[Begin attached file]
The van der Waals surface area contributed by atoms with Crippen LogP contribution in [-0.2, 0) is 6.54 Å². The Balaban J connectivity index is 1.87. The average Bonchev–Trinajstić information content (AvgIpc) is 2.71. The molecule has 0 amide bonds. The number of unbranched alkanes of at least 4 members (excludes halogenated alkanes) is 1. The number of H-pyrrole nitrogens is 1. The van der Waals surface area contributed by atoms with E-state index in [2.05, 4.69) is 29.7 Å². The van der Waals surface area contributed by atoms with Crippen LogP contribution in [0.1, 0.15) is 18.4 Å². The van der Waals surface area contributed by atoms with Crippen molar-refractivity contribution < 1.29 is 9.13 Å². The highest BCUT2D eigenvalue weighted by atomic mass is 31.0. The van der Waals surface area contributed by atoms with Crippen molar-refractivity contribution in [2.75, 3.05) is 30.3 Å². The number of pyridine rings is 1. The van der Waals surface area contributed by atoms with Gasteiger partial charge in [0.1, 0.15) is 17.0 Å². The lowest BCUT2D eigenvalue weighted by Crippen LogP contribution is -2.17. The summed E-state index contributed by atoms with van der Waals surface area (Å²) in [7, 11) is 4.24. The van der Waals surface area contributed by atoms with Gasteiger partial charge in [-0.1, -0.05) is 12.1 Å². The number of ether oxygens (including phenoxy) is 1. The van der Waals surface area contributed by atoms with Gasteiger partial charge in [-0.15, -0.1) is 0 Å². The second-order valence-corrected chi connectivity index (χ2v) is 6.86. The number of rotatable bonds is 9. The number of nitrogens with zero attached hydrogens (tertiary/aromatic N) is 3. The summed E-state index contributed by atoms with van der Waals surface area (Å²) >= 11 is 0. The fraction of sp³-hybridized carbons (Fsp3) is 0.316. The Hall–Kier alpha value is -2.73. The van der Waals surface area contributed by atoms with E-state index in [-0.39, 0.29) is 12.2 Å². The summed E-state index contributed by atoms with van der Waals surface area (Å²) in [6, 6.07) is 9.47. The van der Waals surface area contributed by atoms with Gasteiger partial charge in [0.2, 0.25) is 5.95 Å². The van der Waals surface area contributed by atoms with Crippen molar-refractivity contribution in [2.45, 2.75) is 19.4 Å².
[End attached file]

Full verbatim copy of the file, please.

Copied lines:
The van der Waals surface area contributed by atoms with Crippen LogP contribution in [-0.2, 0) is 6.54 Å². The Balaban J connectivity index is 1.87. The average Bonchev–Trinajstić information content (AvgIpc) is 2.71. The molecule has 0 amide bonds. The number of unbranched alkanes of at least 4 members (excludes halogenated alkanes) is 1. The number of H-pyrrole nitrogens is 1. The van der Waals surface area contributed by atoms with E-state index in [2.05, 4.69) is 29.7 Å². The van der Waals surface area contributed by atoms with Crippen LogP contribution in [0.1, 0.15) is 18.4 Å². The van der Waals surface area contributed by atoms with Crippen molar-refractivity contribution < 1.29 is 9.13 Å². The highest BCUT2D eigenvalue weighted by atomic mass is 31.0. The van der Waals surface area contributed by atoms with Crippen molar-refractivity contribution in [2.75, 3.05) is 30.3 Å². The number of pyridine rings is 1. The van der Waals surface area contributed by atoms with Gasteiger partial charge in [0.1, 0.15) is 17.0 Å². The lowest BCUT2D eigenvalue weighted by Crippen LogP contribution is -2.17. The summed E-state index contributed by atoms with van der Waals surface area (Å²) in [7, 11) is 4.24. The van der Waals surface area contributed by atoms with Gasteiger partial charge in [-0.1, -0.05) is 12.1 Å². The number of ether oxygens (including phenoxy) is 1. The van der Waals surface area contributed by atoms with Gasteiger partial charge in [-0.15, -0.1) is 0 Å². The second-order valence-corrected chi connectivity index (χ2v) is 6.86. The number of rotatable bonds is 9. The number of nitrogens with zero attached hydrogens (tertiary/aromatic N) is 3. The summed E-state index contributed by atoms with van der Waals surface area (Å²) >= 11 is 0. The fraction of sp³-hybridized carbons (Fsp3) is 0.316. The Hall–Kier alpha value is -2.73. The van der Waals surface area contributed by atoms with E-state index in [-0.39, 0.29) is 12.2 Å². The summed E-state index contributed by atoms with van der Waals surface area (Å²) in [6, 6.07) is 9.47. The van der Waals surface area contributed by atoms with Gasteiger partial charge in [0.2, 0.25) is 5.95 Å². The van der Waals surface area contributed by atoms with Crippen molar-refractivity contribution in [2.45, 2.75) is 19.4 Å².